Contrary to What Some Economists Claim, the Fed Can’t Give the Economy a “Neutral” Rate of Interest
On April 19, 2022, at the Economic Club in New York, the Chicago Federal Reserve Bank president Charles Evans said the Fed is likely to lift by year end its federal funds rate target range close to the neutral range of between 2.25 to 2.50 percent. Furthermore, on April 21, 2022, Fed chairman Jerome Powell corroborated this by stating that the Fed wants to raise its benchmark rate to the neutral level.
By popular thinking, the neutral rate is one that is consistent with stable prices and a balanced economy. Hence, in order to attain economic and price stability, Fed policy makers should navigate the federal funds rate toward the neutral rate range. The Swedish economist Knut Wicksell in the late nineteenth century articulated this framework of thinking, which has its origins in the eighteenth-century writings of the British economist Henry Thornton.
One can assume that the current framework of central bank operations throughout the world is based to a large degree on Wicksell’s writings, which means the key to comprehending the rationale of central banks actions is understanding the writings of Knut Wicksell.
The Neutral Interest Rate Framework
According to Wicksell the neutral rate is (Wicksell labels the neutral rate as the natural rate):
A certain rate of interest on loans which is neutral in respect to commodity prices, and tend neither to raise nor to lower them. This is necessarily the same as the rate of interest which would be determined by supply and demand if no use were made of money and all lending were effected in the form of real capital goods. It comes to much the same thing to describe it as the current value of the natural rate of interest on capital.
In this way of thinking, the neutral rate of interest is defined as the rate at which the demand for physical loan capital coincides with the supply of savings expressed in physical magnitudes.1 Wicksell makes a clear distinction between the interest rate that is determined in financial markets and the neutral interest rate that is set without money. While the interest rate in financial markets is determined by demand and supply for money, the neutral interest rate is set by real factors. Thus, he wrote:
Now if money is loaned at this same rate of interest, it serves as nothing more than a cloak to cover a procedure which, from the purely formal point of view, could have been carried on equally well without it. The conditions of economic equilibrium are fulfilled in precisely the same manner.
According to the neutral rate framework, the main source of economic instability is because the money market interest rate is not in line with the neutral rate. In the Wicksell’s framework, money only affects the price level. The effect of money on the price level is however not direct, as it operates via the gap between the money market interest rate and the neutral rate. The mechanism works as following: if the market rate falls below the neutral rate, investment will exceed saving implying that aggregate demand will be greater than aggregate supply.
Assuming that the excess demand is financed by the expansion in bank loans this leads to the creation of new money, which in turn pushes the general level of prices up. Conversely, if the market rate rises above the neutral rate, savings will exceed investment, aggregate supply will exceed aggregate demand, bank loans and the stock of money will contract, and prices will fall (on this topic, see this Fed working paper). Whenever the market rate is in line with the neutral rate, the economy is in a state of equilibrium and there is neither upward nor downward pressures on the price level.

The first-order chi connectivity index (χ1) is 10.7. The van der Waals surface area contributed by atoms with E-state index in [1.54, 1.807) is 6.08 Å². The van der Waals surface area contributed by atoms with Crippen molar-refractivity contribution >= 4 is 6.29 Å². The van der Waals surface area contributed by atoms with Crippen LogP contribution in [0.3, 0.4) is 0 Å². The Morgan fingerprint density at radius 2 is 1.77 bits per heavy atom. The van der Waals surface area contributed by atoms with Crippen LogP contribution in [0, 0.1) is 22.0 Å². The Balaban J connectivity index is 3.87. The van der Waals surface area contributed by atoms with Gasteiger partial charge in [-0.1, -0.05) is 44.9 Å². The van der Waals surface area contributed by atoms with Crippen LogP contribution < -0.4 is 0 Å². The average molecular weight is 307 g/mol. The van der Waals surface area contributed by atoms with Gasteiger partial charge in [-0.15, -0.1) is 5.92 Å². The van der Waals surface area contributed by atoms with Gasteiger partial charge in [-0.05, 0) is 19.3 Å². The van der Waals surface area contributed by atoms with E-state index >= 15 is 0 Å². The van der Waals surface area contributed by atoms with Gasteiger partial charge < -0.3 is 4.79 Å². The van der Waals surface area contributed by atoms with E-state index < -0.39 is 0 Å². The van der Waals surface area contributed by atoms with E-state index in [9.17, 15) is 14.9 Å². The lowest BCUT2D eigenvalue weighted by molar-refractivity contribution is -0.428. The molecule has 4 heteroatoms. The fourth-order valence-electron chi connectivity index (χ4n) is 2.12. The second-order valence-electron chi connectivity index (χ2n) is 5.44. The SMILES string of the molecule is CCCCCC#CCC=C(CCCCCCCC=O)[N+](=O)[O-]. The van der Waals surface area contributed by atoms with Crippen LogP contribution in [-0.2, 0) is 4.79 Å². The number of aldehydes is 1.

According to Wicksell:
If it were possible to ascertain and specify the current value of the natural rate, it would be seen that any deviation of the actual money rate from this natural rate is connected with rising or falling prices according as the deviation is downward or upward.
Wicksell held that since the supply of real capital is limited while the supply of money can be regarded as elastic, there is no reason to assume that the money market interest rate would normally agree with the neutral real rate.2 Furthermore, Wicksell maintained that to establish whether monetary policy is tight or loose, it is not enough to pay attention to the level of money market interest rates, but rather one needs to contrast money market interest rates with the neutral rate. Thus if the market interest rate is above the neutral rate then the policy stance is tight. Conversely, if the market rate is below the neutral rate then the policy stance is loose. Thus, according to Wicksell, whenever the money market rate is matched with the neutral rate the economy is in a state of equilibrium and there are neither upward nor downward pressure on the price level.
Can Real Interest Rates Be Identified?
Observe that in Wicksell’s framework the equilibrium or neutral interest rate is the real short-term interest rate, which is consistent with stable prices. However, would it be possible in a world without money, such as presented by Wicksell, to establish interest rate? For instance, can one establish the interest rate on the lending of present apples in return for potatoes in the future?
In a world without money, all that one could ascertain is the quantity of present goods exchanged for the quantity of various future goods. For instance, one present apple is exchanged for two potatoes in one year’s time. Alternatively, one present shirt is exchanged for three tomatoes in one year’s time. There is, however, no way to establish the interest rate that a lender of an apple receives from a borrower of this apple that repays the loan by means of potatoes. It is not possible to calculate the interest rate on the loan since potatoes and apples are not the same goods. Likewise, we cannot establish the interest rate on the lending of the shirt for future tomatoes. We can only establish that one present shirt is exchanged for three future tomatoes. However, we cannot ascertain the interest rate. Only in the framework of money can one establish the interest rate. The following example provides an illustration of this interest rate formation.